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Martha Wells

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marthawells

Green Knowe by Lucy Boston

forodwaith reminded me about the Green Knowe books series. It doesn't have the "modern family moves into spooky old house" theme we were talking about with The House of Dies Drear, but it does have one of the most awesome spooky old houses in children's lit. (It's also based on a real house.)

The series is by Lucy Boston, and while each book deals with a kid who comes to the house to stay for a time and ends up meeting ghosts or something supernatural, each book has a different feel. The first two books are the ones I liked the best. In the first (The Children of Green Knowe), modern-day boy Tolly comes to stay in the house and meets three 17th century children-ghosts and has fun adventures with them, and oh yeah, there's a thing in the garden that eats children, so he better watch out. In the second (The Chimneys of Green Knowe/The Treasure of Green Knowe), there's a story within a story, where Tolly hears about Jacob, a young black boy rescued from slavery by the sea captain who owned the house during the regency. Tolly finds out more about the house's secrets while trying to find traces that Jacob left behind, while in the past Jacob tries to help the captain's blind daughter and not get killed by the evil butler. Though I did really like An Enemy of Green Knowe, where Tolly and Ping (a Chinese boy who is a war refugee, and the main character of two of the previous books) get together to fight off an attack on Green Knowe by an evil necromancer and it is pretty freaking scary.
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I can remember the plots of a lot of books I read as a kid but have no idea of title or author; it's very frustrating.

Oh, I love all those books! My favorite "spooky old house" story is "The Snowstorm" (also called 'The Snow Ghosts') by Beryl Netherclift. Three English children go to stay with their aunt, who lives in the old ancestral mansion, which she's about to lose because she can't pay the taxes.

The kids find a snowglobe, and shake it...and somehow, a mysterious boy appears. Or have *they* mysteriously gone back in time? Their aunt disappears, and the kids decide to search for the hidden treasure the boy tells them is hidden somewhere in the house.

There are secret passageways, moving walls, and hidden rooms. When I was ten, I wanted an ancestral home!

Cool, that one sounds good.

When I was ten, I wanted an ancestral home!

I did too. :)

I think I spent around 2000 hours wanting to live in Green Knowe when I was little. (And also wishing for a massive flood, which I somehow thought would make my utterly normal home more Green Knowe-like, instead of just, you know, UNDER WATER. Small children who live in deserts don't really understand the destructive power of water.) Those are truly awesome books.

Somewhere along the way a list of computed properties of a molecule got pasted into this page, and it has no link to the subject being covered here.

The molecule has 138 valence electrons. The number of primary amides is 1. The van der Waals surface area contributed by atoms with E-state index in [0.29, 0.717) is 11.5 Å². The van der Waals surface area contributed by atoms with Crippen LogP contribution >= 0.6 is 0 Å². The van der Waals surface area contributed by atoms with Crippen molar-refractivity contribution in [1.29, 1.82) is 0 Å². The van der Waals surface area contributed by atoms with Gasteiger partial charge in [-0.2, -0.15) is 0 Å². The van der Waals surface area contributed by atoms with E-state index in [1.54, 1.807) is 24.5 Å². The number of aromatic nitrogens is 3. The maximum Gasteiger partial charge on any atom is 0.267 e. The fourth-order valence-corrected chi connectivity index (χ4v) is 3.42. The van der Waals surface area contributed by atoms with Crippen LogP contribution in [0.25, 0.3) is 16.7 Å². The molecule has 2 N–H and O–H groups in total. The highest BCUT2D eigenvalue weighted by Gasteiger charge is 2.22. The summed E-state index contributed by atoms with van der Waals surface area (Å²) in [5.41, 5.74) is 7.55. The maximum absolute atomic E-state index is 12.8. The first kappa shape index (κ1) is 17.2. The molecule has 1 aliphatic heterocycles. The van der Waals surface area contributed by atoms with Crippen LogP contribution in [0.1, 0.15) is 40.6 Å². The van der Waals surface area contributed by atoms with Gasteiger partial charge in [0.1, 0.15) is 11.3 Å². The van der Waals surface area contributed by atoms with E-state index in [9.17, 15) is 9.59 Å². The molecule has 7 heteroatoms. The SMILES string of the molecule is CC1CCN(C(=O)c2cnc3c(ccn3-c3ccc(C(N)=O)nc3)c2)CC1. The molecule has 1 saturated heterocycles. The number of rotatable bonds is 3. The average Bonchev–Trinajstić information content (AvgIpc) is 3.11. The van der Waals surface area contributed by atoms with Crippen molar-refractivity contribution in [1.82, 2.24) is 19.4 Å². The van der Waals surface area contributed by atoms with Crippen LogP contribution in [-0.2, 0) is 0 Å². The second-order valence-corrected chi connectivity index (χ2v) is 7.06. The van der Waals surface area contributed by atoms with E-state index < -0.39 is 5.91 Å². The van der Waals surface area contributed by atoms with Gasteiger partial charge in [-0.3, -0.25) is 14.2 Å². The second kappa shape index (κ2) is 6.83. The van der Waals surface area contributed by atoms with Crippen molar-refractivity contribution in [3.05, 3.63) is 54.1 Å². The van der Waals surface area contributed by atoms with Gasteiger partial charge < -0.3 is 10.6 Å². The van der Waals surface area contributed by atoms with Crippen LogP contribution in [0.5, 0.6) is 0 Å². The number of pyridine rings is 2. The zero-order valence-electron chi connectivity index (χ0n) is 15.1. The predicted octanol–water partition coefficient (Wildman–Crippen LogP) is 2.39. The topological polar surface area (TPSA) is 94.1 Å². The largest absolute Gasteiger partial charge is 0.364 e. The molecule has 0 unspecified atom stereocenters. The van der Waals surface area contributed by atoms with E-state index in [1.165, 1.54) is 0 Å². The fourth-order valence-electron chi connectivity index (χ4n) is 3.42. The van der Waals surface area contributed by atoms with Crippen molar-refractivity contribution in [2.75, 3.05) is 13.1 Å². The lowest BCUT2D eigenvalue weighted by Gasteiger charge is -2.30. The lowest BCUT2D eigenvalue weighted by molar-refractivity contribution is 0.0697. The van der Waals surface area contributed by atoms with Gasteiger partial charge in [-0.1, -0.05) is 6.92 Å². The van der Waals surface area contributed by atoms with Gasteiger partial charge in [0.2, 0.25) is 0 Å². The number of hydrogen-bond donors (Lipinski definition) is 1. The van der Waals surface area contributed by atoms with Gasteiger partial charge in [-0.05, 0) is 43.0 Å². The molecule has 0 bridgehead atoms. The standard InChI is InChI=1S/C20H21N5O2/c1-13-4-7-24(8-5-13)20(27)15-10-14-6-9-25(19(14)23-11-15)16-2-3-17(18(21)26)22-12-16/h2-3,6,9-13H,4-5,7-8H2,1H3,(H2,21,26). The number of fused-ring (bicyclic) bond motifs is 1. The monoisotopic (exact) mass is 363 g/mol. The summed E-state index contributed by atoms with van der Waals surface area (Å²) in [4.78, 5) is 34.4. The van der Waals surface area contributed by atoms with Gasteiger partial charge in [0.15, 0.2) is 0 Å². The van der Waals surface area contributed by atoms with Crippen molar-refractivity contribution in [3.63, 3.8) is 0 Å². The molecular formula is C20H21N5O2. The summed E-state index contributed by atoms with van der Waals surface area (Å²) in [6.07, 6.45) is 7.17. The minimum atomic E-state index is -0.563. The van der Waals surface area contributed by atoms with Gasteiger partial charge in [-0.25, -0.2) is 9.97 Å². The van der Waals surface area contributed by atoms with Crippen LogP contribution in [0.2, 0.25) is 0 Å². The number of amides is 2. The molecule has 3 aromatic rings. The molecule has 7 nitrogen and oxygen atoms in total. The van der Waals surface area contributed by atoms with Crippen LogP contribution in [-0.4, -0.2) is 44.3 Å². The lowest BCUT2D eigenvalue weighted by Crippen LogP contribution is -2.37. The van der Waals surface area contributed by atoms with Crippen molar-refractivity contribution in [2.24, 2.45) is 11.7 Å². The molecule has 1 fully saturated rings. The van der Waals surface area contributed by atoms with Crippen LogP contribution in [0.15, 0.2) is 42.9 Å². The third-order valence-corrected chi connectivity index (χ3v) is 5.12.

They really are. I suspect they started my spooky old house fascination.

The other cool thing about Green Knowe was that there was always something different about it, it was a place that could never be fully explored. And no matter what happened there, the protagonists were always the better for it.

The other cool thing about Green Knowe was that there was always something different about it, it was a place that could never be fully explored.

I know! I had a moment of childhood woe when I realized that that house had more history than my entire country. Which is not actually true, but for a kid raised on mostly British children's books, it sure felt that way. All those kids had big weird houses with attics full of furniture older than my city! And we didn't even have a basement. How could awesome magical adventures ever happen to me?

No, really. I resented my parents for years for living in a city where there weren't any basements. They were depriving me of my magical destiny!

Yeah, I never had a basement, and the attics I've lived under have been so hot, low-ceilinged, dusty, and full of insulation as to drop the life expectancy of anybody who was up there for more than five minutes. There was just no scope for exploring or magical adventure.

And there were NEVER any secret passages. There weren't even walls thick enough for a secret passage. I hopefully inspected the dimensions of every room in every house I spent much time in, looking for the tell-tale variance that would indicate a secret passage or room, but no. (I also counted windows because of a book my sister and I were both enamored of, wherein there were 100 windows outside but only 99 windows on the inside, and therein was the adventure.)

I tell you, modern architects need to read more children's books.

The Green Knowe books are on my comfort read shelf, along with the Wind in the Willows (significant house: Ratty's) and The Little White Horse which has the most marvellous house in it. If you haven't read it yet,get it.

Yep, I wish I still had copies of the Green Knowe books. I'll have to see if I can find them somewhere.

Oh, I adored the Green Knowe books! although I credit/blame them for my persistent terror of malevolent topiary. :)

The topiary scene was terrifying!

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